Wrinkles (Animated Film)
Original Title: Arrugas
Release date: January 27, 2012
Director: Ignacio Ferreras
Comic by: Paco Roca
Screenplay by: Rossanna Cecchini, Ángel de la Cruz, Ignacio Ferreras, Paco Roca
Cast: Tacho González, Álvaro Guevara, Mabel Rivera
If I could make a movie poster quote about Arrugas, it would say “Most depressing movie of the year!” And that’s a good thing.
Arrugas, or Wrinkles if you may, is an adaptation of the Paco Roca award-winning graphic novel of the same name, taken to the big screen by Ignacio Ferreras with faithful guidance of its creator. It tells the story of Emilio (González), an old man whose son puts him away in an elderly home because he has become an inconvenience to his son and his wife.
Feeling like a used object that no longer has a purpose, Emilio meets his new roommate — the vivacious Argentinean “con artist” Miguel (Guevara), who doesn’t hesitate to take 10 Euros from Emilio’s pockets with some not-so-swift talking. He introduces him to the gang — a bunch of other residents lingering long enough until they’re moved to the second floor and never seen again.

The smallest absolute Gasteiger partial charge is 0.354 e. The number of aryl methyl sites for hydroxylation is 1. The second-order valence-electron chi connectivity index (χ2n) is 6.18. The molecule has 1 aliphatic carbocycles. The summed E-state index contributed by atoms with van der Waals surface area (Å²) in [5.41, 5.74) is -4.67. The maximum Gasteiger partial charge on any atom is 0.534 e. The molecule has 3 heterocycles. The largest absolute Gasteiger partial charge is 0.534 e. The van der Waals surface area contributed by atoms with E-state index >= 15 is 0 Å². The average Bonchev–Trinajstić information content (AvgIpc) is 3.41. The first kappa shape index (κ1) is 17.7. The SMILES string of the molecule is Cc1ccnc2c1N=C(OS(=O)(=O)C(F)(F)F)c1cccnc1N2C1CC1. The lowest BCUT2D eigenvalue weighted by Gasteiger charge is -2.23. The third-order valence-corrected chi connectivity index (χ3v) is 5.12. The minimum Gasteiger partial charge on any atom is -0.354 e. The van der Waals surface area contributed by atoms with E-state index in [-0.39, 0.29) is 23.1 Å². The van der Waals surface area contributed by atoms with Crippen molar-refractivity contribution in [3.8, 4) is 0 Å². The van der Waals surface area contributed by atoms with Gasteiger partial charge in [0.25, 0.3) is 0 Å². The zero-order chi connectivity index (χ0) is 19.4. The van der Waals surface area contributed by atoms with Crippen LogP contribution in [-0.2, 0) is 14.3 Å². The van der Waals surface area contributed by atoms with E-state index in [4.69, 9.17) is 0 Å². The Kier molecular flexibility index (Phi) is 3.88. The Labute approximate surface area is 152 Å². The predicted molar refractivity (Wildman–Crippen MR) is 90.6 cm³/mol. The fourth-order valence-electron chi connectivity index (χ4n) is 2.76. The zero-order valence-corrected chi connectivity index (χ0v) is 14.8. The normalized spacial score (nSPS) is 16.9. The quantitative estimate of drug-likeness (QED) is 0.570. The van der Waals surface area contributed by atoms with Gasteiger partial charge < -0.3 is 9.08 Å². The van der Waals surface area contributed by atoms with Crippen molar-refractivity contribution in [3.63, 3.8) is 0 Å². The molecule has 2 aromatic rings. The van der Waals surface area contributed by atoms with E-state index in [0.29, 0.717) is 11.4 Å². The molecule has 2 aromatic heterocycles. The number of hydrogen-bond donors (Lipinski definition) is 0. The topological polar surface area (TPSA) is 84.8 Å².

To tell you that the themes in Arrugas tend to veer into the most depressing side of life is probably an understatement, with residents that have lost their faculties and have become mere echoes of who they used to be, abandoned ones who have been left behind, or those who have resigned themselves in this place to not inconvenience others. They’re all characters here one way or another. Little by little Emilio begins losing himself while building the foundation for a lasting relationship that makes up the backbone of the film.
Though most of the characters are kept at a distance — to avoid sappy sentimentality in favor of comedy that could border the darker side of self-deprecation — Arrugas delivers enough heart right before its third act, making its ending pivotal. I gotta admit that even if I didn’t like Miguel during the whole film, his character arc is what makes Arrugas what it is.
The style of animation is true to its source, because — well, Paco Roca is involved in it, and there’s no reason he wouldn’t be true to his own material. This makes the film stand on its own stylistically in the sea of animation. My only gripe about it was during the scene in which Emilio ends up in the pool with Miguel chasing him. There were some shaky cam shots that felt completely unnatural and almost took me out of the film. But overall, Arrugas is a strong piece of animation that stands tall in the pool of Spanish animation alongside Chico & Rita.
I’m excited to see more of what Spain can do with the medium.